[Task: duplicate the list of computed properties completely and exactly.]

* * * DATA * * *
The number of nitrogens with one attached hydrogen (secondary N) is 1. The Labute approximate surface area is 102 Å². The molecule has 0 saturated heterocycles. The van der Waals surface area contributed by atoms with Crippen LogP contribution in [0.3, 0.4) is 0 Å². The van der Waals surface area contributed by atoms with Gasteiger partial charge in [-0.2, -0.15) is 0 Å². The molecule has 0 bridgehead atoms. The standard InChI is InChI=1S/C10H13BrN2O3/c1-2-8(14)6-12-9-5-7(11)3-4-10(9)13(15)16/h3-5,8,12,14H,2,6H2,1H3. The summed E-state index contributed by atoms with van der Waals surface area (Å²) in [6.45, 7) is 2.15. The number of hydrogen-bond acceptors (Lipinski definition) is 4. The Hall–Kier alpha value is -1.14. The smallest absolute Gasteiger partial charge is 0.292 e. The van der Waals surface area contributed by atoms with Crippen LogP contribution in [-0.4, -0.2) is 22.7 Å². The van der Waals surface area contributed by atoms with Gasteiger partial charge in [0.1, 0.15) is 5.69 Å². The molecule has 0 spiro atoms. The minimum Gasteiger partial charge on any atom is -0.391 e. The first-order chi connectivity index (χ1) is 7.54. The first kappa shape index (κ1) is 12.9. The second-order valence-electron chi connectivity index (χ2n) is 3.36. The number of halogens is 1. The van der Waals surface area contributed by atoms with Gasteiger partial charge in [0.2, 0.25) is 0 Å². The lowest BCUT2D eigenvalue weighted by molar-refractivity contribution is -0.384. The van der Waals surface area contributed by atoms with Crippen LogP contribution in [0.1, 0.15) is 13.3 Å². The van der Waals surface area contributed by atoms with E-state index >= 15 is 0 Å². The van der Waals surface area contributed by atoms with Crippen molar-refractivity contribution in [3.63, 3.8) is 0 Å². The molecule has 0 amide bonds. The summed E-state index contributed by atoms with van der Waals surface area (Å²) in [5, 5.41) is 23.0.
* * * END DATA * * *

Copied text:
The number of nitrogens with one attached hydrogen (secondary N) is 1. The Labute approximate surface area is 102 Å². The molecule has 0 saturated heterocycles. The van der Waals surface area contributed by atoms with Crippen LogP contribution in [0.3, 0.4) is 0 Å². The van der Waals surface area contributed by atoms with Gasteiger partial charge in [-0.2, -0.15) is 0 Å². The molecule has 0 bridgehead atoms. The standard InChI is InChI=1S/C10H13BrN2O3/c1-2-8(14)6-12-9-5-7(11)3-4-10(9)13(15)16/h3-5,8,12,14H,2,6H2,1H3. The summed E-state index contributed by atoms with van der Waals surface area (Å²) in [6.45, 7) is 2.15. The number of hydrogen-bond acceptors (Lipinski definition) is 4. The Hall–Kier alpha value is -1.14. The smallest absolute Gasteiger partial charge is 0.292 e. The van der Waals surface area contributed by atoms with Crippen LogP contribution in [-0.4, -0.2) is 22.7 Å². The van der Waals surface area contributed by atoms with Gasteiger partial charge in [0.1, 0.15) is 5.69 Å². The molecule has 0 spiro atoms. The minimum Gasteiger partial charge on any atom is -0.391 e. The first-order chi connectivity index (χ1) is 7.54. The first kappa shape index (κ1) is 12.9. The second-order valence-electron chi connectivity index (χ2n) is 3.36. The number of halogens is 1. The van der Waals surface area contributed by atoms with Gasteiger partial charge in [0.2, 0.25) is 0 Å². The lowest BCUT2D eigenvalue weighted by molar-refractivity contribution is -0.384. The van der Waals surface area contributed by atoms with Crippen LogP contribution in [0.1, 0.15) is 13.3 Å². The van der Waals surface area contributed by atoms with E-state index >= 15 is 0 Å². The van der Waals surface area contributed by atoms with Crippen molar-refractivity contribution in [3.63, 3.8) is 0 Å². The molecule has 0 amide bonds. The summed E-state index contributed by atoms with van der Waals surface area (Å²) in [5, 5.41) is 23.0.